In Montessori, “follow the child” is a popular saying. It guides the way the classroom and lessons are run. Follow the child doesn’t mean that children have unlimited freedom either. There are limits in place, ones crafted from structure, clear expectations, and consistency. Those limits help a child learn what it means to be disciplined; limits help frame autonomy and confidence, giving birth to another Montessori phrase—freedom within limits.
So you do set limits the Montessori way? How do you communicate those limits to your child? And how do you guide them without limiting their freedom? Let’s begin.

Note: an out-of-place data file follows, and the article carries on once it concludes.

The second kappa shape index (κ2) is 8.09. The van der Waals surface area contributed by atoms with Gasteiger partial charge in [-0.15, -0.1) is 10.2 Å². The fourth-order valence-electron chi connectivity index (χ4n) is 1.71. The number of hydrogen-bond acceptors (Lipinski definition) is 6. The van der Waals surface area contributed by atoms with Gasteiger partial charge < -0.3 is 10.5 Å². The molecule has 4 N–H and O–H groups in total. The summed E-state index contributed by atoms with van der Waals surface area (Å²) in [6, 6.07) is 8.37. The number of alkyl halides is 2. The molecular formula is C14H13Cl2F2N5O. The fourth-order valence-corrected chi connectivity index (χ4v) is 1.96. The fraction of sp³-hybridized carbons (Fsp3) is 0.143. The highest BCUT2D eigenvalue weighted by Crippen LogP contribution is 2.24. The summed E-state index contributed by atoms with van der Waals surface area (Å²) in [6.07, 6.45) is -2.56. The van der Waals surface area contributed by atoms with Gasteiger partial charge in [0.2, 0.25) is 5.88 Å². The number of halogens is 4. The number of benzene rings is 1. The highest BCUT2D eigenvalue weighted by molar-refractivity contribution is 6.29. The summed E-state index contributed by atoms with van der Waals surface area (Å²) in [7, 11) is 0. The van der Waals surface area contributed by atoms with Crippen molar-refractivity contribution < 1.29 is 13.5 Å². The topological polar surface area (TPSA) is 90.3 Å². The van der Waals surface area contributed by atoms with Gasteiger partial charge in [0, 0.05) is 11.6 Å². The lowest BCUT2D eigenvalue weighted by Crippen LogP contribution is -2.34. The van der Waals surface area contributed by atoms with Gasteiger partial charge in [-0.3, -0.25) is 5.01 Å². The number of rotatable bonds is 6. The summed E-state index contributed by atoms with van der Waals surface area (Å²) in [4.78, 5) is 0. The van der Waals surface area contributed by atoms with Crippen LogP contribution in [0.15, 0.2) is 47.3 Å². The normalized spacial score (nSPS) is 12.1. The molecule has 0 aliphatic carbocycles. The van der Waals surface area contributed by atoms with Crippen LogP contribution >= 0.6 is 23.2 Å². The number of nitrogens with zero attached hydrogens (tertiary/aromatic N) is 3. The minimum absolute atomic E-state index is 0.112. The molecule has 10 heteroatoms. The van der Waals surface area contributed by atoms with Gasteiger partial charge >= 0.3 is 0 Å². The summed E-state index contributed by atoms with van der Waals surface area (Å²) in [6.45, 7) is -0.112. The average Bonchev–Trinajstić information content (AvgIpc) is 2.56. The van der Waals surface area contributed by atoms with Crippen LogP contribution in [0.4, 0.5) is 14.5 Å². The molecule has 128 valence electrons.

What Does It Mean to Have Limits?
Limits, from the Montessori perspective, are all about balance. For example, in a Montessori school, the students can freely choose what they want to work on. The role of the teacher is to give them a limited amount of choices. During their uninterrupted work period, children have the freedom of movement and space needed to accomplish their task. The teacher respects their need for space, but they remain on the sidelines should the child need their help.
Freedom within limits provides both structure and the chance for kids to do things on their own.
When Should Limits First Be Set?
If you are thinking about setting limits Montessori-style, then you have to realize that learning begins from birth. Children have highly absorbent minds, and they want to explore as much of the world as possible. The responsibility of the adult role model is to expose them to the world as safely as possible through freedom within limits.